Clashes in the capital Juba, South Sudan
Plumes of smoke rise after South Sudanese government attack helicopters hovered over the Checkpoint district of the capital Juba, near the Jebel district which has seen some of the heaviest fighting, on 11 July 2016 STRINGER/AFP/Getty Images

The British government has been withdrawing staff from the South Sudanese capital Juba, where warring sides declared a ceasefire on Monday after violence killed more than 200.

While a fragile peace deal was signed in August last year, effectively ending the 2013-2015 civil war which killed tens of thousands and displaced 2.2 million, renewed fighting broke out on 7 July between forces loyal to President Salva Kiir, and those loyal to Vice-president Riek Machar.

On 11 July, Machar urged his troops to stop fighting, a couple of hours after Kiir unilaterally declared a cessation of hostilities.

British government 'drawing down some staff'

IBTimes UK has learned that the Foreign and Commonwealth Office (FCO) has streamlined its staff in Juba following the violence, and is advising any non-government or agency staff to take international flights out of Juba over the "deteriorating security situation in Juba".

While the British authorities have confirmed the Embassy staff have been on lockdown since the start of the fighting, they have also been reducing it to only essential staff. "We are not evacuating at the moment. We are monitoring the situation and still have a presence here in Juba," a source within the British embassy in Juba told IBTimes UK. "What we have done is drawn down some staff and minimised our footprint."

The source added: "My understanding is that commercial airlines will be coming back into Juba from tomorrow (Wednesday 13 July) onward, and I would advise any one to find a commercial flight out."

Cordelia Nelson, senior press officer for the UK Department for International Development (DFID) confirmed the department had already pulled out non-essential staff and has stopped carrying out day-to-day programmes. "There is a small team is now focusing on providing consular assistance and monitoring the situation," the spokesperson said over the phone.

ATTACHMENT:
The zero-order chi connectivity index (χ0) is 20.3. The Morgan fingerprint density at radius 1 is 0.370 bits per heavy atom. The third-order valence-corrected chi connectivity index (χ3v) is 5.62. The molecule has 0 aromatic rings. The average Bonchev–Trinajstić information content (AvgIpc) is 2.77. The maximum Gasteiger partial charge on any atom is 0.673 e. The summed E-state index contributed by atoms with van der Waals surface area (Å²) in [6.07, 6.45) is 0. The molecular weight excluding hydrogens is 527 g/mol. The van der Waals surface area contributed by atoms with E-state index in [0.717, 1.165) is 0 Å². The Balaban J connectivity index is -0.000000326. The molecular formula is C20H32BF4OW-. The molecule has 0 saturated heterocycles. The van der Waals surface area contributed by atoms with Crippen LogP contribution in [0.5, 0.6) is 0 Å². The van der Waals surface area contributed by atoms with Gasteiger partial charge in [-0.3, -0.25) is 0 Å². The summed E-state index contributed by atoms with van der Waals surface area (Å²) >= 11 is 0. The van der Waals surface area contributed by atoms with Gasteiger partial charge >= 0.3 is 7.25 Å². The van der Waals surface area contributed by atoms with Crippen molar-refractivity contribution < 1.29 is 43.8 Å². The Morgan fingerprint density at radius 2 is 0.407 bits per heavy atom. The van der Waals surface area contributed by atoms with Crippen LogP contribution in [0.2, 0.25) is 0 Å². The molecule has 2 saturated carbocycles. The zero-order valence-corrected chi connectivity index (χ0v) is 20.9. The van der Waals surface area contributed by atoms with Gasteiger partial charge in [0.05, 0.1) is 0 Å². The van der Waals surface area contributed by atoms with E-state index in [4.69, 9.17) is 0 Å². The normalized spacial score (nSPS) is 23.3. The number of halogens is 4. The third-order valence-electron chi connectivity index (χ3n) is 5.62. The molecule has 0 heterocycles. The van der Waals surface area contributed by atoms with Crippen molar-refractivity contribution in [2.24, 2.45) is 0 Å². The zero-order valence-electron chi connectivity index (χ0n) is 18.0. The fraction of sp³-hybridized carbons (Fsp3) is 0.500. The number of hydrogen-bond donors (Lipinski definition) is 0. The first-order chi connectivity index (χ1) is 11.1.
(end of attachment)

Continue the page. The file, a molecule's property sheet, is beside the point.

For security reasons, Nelson could not provide details regarding the size of the team currently based in Juba.

Displaced South Sudanese families sit in a camp for internally displaced people in the United Nations Mission in South Sudan (UNMISS) compound in Tomping, Juba, South Sudan, 11 July 2016 Beatrice Mategwa/United Nations Mission in South Sudan

At least 200 confirmed dead in renewed violence

The spectre of civil war looms over South Sudan as over 200 people have been killed in five days of clashes between forces loyal to the president of South Sudan and government troops.

The most recent violence erupted when Kiir and Machar's troops began shooting at each other after five soldiers loyal to the president were shot dead by Machar's troops at a roadblock on Thursday (7 July).

A unit of Kiir's elite troops exchanged gunfire with Machar's bodyguards, as the two men met for talks, at the presidential palace on Friday (8 July).

This sparked heavy exchanges of gunfire and artillery that rocked the Gudele and Jebel suburbs of the capital Juba that killed more than 100 people.

In some of the fiercest clashes yet, explosions and heavy weapons gunfire were heard across Juba on Monday (11 July) as tanks and helicopters were involved in what was the fifth day of fighting.

According to aid workers in the capital, the humanitarian situation is dire and deteriorating. Food supplies were running low as tens of thousands of people were forced to flee their homes, taking refuge in United Nation (UN) bases. More than 200 people were confirmed dead.